Translation: If you disagree with the consensus of the demographic to which you belong, whether black, female, gay, Hispanic or whatever, then you are essentially not part of the conversation. At least not the one that matters — the vote-organizing constituency.
President Obama suffered similarly from a not-black-enough trope that began circulating when he first emerged as the potential Democratic candidate. Despite his truly African American bona fides , his civil rights résumé was lacking and his ancestors hadn’t been slaves. What could the son of a Kenyan know about being a black American? …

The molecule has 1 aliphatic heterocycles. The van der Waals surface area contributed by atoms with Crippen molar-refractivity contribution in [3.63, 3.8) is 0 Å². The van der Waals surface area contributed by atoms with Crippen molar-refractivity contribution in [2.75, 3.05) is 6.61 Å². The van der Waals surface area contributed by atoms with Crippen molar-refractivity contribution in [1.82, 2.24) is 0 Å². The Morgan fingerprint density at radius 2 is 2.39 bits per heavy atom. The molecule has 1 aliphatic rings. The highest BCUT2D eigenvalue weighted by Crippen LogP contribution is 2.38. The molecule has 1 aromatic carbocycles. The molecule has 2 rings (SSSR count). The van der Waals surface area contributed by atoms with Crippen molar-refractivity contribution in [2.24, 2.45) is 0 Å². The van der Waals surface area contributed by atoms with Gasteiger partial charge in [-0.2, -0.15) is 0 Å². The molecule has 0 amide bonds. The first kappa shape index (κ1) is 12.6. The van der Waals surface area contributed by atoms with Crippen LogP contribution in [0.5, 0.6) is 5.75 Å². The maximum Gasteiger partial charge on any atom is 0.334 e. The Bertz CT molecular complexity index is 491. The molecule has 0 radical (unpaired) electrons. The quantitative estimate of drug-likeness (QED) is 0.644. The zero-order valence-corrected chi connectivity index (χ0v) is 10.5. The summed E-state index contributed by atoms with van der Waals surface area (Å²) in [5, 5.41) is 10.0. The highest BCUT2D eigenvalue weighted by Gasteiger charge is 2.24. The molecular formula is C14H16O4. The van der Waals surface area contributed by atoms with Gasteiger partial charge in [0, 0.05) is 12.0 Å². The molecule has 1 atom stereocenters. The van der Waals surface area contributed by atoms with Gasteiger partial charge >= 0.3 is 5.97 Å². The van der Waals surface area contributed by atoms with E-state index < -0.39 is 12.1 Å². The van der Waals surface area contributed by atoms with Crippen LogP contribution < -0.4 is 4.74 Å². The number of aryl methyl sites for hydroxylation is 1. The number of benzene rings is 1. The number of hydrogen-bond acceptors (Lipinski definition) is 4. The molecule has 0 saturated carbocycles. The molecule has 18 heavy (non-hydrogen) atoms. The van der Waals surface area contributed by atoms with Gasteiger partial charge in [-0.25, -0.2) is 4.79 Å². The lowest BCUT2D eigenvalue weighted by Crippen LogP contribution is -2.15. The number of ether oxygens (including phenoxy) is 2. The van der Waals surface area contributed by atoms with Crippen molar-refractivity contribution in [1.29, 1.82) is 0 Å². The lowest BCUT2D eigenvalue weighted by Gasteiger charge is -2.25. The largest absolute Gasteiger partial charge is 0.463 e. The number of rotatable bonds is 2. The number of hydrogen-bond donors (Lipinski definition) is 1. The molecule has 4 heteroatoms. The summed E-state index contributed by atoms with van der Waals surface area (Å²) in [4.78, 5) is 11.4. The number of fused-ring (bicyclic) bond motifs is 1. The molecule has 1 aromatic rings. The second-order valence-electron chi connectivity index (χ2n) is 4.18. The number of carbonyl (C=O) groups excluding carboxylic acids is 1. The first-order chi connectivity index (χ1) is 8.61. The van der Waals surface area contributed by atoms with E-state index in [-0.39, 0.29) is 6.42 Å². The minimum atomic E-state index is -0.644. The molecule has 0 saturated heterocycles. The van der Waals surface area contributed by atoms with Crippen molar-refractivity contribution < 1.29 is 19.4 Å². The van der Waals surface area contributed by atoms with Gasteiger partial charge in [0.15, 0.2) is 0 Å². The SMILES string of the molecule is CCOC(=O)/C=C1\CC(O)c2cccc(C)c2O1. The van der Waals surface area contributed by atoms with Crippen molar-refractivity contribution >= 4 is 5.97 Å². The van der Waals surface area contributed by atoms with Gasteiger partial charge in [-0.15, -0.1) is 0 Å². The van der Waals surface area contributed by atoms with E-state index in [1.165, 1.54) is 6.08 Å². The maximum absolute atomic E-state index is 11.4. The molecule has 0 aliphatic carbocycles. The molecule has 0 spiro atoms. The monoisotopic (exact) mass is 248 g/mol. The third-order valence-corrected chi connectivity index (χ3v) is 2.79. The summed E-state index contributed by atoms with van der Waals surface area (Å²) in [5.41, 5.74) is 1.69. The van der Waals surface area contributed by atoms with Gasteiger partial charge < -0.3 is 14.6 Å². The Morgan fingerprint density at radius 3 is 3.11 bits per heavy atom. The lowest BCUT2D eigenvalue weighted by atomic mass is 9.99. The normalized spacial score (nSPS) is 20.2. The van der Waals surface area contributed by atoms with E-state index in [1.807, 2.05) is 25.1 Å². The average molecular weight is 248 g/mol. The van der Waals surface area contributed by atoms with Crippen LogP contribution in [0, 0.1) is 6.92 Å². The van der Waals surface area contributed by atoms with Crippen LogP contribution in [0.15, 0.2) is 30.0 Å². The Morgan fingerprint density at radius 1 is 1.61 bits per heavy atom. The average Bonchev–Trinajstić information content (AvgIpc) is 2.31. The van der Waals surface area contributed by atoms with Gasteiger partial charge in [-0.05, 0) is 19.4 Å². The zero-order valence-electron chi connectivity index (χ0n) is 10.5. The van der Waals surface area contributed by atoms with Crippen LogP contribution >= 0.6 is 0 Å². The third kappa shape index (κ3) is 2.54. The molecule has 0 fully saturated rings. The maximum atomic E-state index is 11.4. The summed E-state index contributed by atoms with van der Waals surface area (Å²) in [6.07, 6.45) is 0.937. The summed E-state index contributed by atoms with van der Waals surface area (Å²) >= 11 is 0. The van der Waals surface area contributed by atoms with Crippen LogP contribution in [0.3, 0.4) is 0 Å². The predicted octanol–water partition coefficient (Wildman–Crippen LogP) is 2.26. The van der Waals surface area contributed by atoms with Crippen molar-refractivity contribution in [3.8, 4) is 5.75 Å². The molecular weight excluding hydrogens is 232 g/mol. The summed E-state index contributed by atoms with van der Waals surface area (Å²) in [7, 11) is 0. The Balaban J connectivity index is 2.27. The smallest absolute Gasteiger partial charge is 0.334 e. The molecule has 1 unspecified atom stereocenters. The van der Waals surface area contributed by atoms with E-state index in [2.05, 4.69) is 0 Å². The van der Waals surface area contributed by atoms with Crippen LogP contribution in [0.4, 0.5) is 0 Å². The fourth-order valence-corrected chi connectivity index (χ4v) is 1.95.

But Cruz is also a conservative, former law professor and solicitor general of Texas with deep qualms about pretending that laws don’t matter. This does not mean he’s anti-immigrant, the preferred invective for any who oppose giving special status to people who came here without permission. In a quirk of the new, diverse Republican Party, the immigration reform legislation Cruz opposes was created in part by fellow Hispanic superstar Marco Rubio.
Rather than insist that Cruz fall in line, shouldn’t we be celebrating a clear victory for true diversity? That is, diversity of thought. Here we have two conservative Republicans of Hispanic origin who have different views on an important issue. Wasn’t this always the point of our grand American experiment?